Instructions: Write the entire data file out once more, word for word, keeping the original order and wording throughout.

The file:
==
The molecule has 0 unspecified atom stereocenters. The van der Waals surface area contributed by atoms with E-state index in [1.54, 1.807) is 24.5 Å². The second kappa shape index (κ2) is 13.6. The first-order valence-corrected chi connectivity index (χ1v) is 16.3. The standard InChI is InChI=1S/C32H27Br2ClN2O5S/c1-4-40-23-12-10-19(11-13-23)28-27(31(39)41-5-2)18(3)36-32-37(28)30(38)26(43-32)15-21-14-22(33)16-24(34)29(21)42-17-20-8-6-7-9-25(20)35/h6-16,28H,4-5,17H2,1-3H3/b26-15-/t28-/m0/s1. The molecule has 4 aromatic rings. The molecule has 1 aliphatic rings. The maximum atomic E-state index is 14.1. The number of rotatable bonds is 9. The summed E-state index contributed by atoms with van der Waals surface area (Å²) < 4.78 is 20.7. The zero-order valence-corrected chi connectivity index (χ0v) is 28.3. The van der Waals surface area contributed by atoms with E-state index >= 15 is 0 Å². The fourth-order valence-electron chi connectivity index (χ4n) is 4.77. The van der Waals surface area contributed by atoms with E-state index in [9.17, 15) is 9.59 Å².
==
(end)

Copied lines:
The molecule has 0 unspecified atom stereocenters. The van der Waals surface area contributed by atoms with E-state index in [1.54, 1.807) is 24.5 Å². The second kappa shape index (κ2) is 13.6. The first-order valence-corrected chi connectivity index (χ1v) is 16.3. The standard InChI is InChI=1S/C32H27Br2ClN2O5S/c1-4-40-23-12-10-19(11-13-23)28-27(31(39)41-5-2)18(3)36-32-37(28)30(38)26(43-32)15-21-14-22(33)16-24(34)29(21)42-17-20-8-6-7-9-25(20)35/h6-16,28H,4-5,17H2,1-3H3/b26-15-/t28-/m0/s1. The molecule has 4 aromatic rings. The molecule has 1 aliphatic rings. The maximum atomic E-state index is 14.1. The number of rotatable bonds is 9. The summed E-state index contributed by atoms with van der Waals surface area (Å²) < 4.78 is 20.7. The zero-order valence-corrected chi connectivity index (χ0v) is 28.3. The van der Waals surface area contributed by atoms with E-state index >= 15 is 0 Å². The fourth-order valence-electron chi connectivity index (χ4n) is 4.77. The van der Waals surface area contributed by atoms with E-state index in [9.17, 15) is 9.59 Å².